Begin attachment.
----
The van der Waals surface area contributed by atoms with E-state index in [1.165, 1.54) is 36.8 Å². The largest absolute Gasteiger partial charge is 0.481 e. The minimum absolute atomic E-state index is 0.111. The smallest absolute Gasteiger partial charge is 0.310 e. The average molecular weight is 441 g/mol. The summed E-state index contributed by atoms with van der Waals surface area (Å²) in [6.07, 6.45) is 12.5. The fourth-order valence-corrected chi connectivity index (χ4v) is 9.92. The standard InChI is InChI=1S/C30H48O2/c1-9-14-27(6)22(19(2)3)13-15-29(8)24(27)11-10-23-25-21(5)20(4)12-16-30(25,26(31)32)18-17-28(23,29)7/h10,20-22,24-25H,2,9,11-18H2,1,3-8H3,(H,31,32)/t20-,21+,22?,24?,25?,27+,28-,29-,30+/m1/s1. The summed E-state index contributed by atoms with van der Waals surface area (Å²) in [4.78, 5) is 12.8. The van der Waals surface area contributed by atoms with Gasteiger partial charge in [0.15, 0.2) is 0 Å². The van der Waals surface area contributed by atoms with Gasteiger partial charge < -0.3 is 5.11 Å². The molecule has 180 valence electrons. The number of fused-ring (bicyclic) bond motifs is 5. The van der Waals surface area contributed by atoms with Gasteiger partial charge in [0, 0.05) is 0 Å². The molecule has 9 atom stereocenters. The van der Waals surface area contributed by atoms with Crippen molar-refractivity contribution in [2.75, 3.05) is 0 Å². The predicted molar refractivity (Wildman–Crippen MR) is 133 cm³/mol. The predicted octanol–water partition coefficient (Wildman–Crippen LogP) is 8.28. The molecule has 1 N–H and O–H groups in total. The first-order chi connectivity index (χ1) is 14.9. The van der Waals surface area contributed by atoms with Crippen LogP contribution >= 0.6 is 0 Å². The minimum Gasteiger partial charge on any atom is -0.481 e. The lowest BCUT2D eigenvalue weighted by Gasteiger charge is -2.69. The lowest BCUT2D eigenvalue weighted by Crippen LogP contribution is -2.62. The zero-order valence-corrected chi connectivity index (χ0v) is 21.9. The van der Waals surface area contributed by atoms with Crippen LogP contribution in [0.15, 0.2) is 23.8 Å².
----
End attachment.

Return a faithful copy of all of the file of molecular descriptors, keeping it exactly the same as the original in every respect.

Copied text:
The van der Waals surface area contributed by atoms with E-state index in [1.165, 1.54) is 36.8 Å². The largest absolute Gasteiger partial charge is 0.481 e. The minimum absolute atomic E-state index is 0.111. The smallest absolute Gasteiger partial charge is 0.310 e. The average molecular weight is 441 g/mol. The summed E-state index contributed by atoms with van der Waals surface area (Å²) in [6.07, 6.45) is 12.5. The fourth-order valence-corrected chi connectivity index (χ4v) is 9.92. The standard InChI is InChI=1S/C30H48O2/c1-9-14-27(6)22(19(2)3)13-15-29(8)24(27)11-10-23-25-21(5)20(4)12-16-30(25,26(31)32)18-17-28(23,29)7/h10,20-22,24-25H,2,9,11-18H2,1,3-8H3,(H,31,32)/t20-,21+,22?,24?,25?,27+,28-,29-,30+/m1/s1. The summed E-state index contributed by atoms with van der Waals surface area (Å²) in [4.78, 5) is 12.8. The van der Waals surface area contributed by atoms with Gasteiger partial charge in [0.15, 0.2) is 0 Å². The van der Waals surface area contributed by atoms with Gasteiger partial charge < -0.3 is 5.11 Å². The molecule has 180 valence electrons. The number of fused-ring (bicyclic) bond motifs is 5. The van der Waals surface area contributed by atoms with Gasteiger partial charge in [0, 0.05) is 0 Å². The molecule has 9 atom stereocenters. The van der Waals surface area contributed by atoms with Crippen molar-refractivity contribution in [2.75, 3.05) is 0 Å². The predicted molar refractivity (Wildman–Crippen MR) is 133 cm³/mol. The predicted octanol–water partition coefficient (Wildman–Crippen LogP) is 8.28. The molecule has 1 N–H and O–H groups in total. The first-order chi connectivity index (χ1) is 14.9. The van der Waals surface area contributed by atoms with Crippen LogP contribution >= 0.6 is 0 Å². The minimum Gasteiger partial charge on any atom is -0.481 e. The lowest BCUT2D eigenvalue weighted by Gasteiger charge is -2.69. The lowest BCUT2D eigenvalue weighted by Crippen LogP contribution is -2.62. The zero-order valence-corrected chi connectivity index (χ0v) is 21.9. The van der Waals surface area contributed by atoms with Crippen LogP contribution in [0.15, 0.2) is 23.8 Å².